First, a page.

For almost a decade Ty Burrell was stuck playing bit parts as assholes, idiots and the occasional zombie. Then he cracked the big time as a lovable dad on Modern Family.
I’ve been very lucky with The Feed. I get to interview some of the most fascinating people in popular culture, technology and media.
This year William Shatner opened up about losing his wife, Jeffrey Tambor spoke about his alcoholism, the girls from Orange is the New Black just mocked me, bearded Eurovision icon Conchita Wurst spoke powerfully about coming out, and electronic artist Porter Robinson taught me how to make music with Japanese robots. M Night Shyamalan wanted to end the perception of him as the 'surprise twist guy'. Rachel Taylor opened up about violence against women.
We challenged the director of The West Wing to a walk-and talk-interview, and Hugh Jackman was uncommonly political about the proposed shut-down of remote indigenous communities. Chris Pratt just straight-up flirted. Yes, that’s how I am choosing to interpret it.
These are a few of my favourite experiences this year. I hope you enjoy watching them as much as I enjoyed meeting them.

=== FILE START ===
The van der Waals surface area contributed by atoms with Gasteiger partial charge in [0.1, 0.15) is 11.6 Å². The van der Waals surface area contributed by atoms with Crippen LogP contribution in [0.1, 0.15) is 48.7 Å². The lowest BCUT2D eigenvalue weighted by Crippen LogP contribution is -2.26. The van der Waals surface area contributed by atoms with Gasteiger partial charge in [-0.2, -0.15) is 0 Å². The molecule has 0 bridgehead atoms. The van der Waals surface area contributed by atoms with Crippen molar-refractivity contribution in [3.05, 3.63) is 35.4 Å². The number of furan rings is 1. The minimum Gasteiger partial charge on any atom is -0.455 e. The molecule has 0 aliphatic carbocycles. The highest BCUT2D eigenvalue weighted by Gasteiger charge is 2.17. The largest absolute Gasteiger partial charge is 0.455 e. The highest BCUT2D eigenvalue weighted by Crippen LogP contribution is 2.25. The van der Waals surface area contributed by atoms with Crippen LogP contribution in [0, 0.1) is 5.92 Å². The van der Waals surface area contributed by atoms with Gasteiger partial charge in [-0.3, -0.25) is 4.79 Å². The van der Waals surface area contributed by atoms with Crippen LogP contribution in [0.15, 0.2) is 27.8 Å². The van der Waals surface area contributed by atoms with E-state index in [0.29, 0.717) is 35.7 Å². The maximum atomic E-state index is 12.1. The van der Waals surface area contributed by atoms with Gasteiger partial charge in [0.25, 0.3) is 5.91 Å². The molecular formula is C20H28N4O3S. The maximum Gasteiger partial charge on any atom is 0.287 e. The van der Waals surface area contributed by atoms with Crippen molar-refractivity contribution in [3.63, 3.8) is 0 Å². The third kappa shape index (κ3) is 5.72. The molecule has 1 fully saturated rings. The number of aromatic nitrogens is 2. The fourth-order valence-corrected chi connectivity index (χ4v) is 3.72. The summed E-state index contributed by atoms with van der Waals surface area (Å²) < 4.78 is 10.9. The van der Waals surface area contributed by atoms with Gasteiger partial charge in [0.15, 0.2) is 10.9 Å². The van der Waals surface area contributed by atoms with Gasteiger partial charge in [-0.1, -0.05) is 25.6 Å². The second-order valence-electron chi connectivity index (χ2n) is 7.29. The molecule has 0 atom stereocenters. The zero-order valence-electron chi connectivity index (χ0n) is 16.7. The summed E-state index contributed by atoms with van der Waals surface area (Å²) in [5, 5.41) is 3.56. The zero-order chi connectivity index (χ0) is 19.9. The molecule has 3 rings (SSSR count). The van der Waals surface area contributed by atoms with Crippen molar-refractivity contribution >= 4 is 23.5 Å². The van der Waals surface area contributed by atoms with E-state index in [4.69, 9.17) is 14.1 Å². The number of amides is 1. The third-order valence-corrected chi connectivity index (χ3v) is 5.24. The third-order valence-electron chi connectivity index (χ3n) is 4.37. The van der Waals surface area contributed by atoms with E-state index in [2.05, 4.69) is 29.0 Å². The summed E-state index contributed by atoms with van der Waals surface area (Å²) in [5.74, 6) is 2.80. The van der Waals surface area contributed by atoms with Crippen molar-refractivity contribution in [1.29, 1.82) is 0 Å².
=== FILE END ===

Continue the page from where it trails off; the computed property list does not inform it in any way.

From Japanese internment camps as a child to becoming the iconic Mr Sulu on Star Trek to coming out as a gay man in his 60s: George Takei is a master of reinvention and he is more than happy to call William Shatner on his bullshit. In fact, it's worth it for that alone. This is my favourite interview of the year.
ORANGE IS THE NEW BLACK CAST
Yael Stone & Uzo Aduba are crazy fun. We talk representation of women on screen and it turns out that they both thought they were going to get fired off OITNB, like, every single day.
Jeffrey Tambor has been involved in 3 of the most groundbreaking American comedies of recent history. The Larry Sanders Show pre-empted the rise of HBO & cable television, Arrested Development pushed American network narrative comedy further than it's ever gone before and Transparent has lead a wave of transgender representation on our screens in 2015. Tambor himself is one of the most generous, sensitive and articulate people I've come across.
The original Captain Kirk has certainly lived long and prospered but Shatner's personal & professional life has been far from smooth sailing. At one point he was living out of a truck despite being a household name from Star Trek. He opens up about losing his wife Nerine to alcoholism.
Somehow in the space of a year Chris Pratt has gone from being an adorable side character in Parks and Recreation to anchoring the 2nd biggest movie/nostalgia-fest of the year (Jurassic World) and the best Marvel movie (Guardians of the Galaxy) But what is so striking about this interview is that you hear an actor talking about actually making a conscious choice to *become* a movie star. Many times in the past I’ve asked actors to explain their career choices but this is the first time I felt like an actor was honest about it. Also you can enjoy the fact that Pratt dances like a sexpest, falls over repeatedly and simply cannot whistle.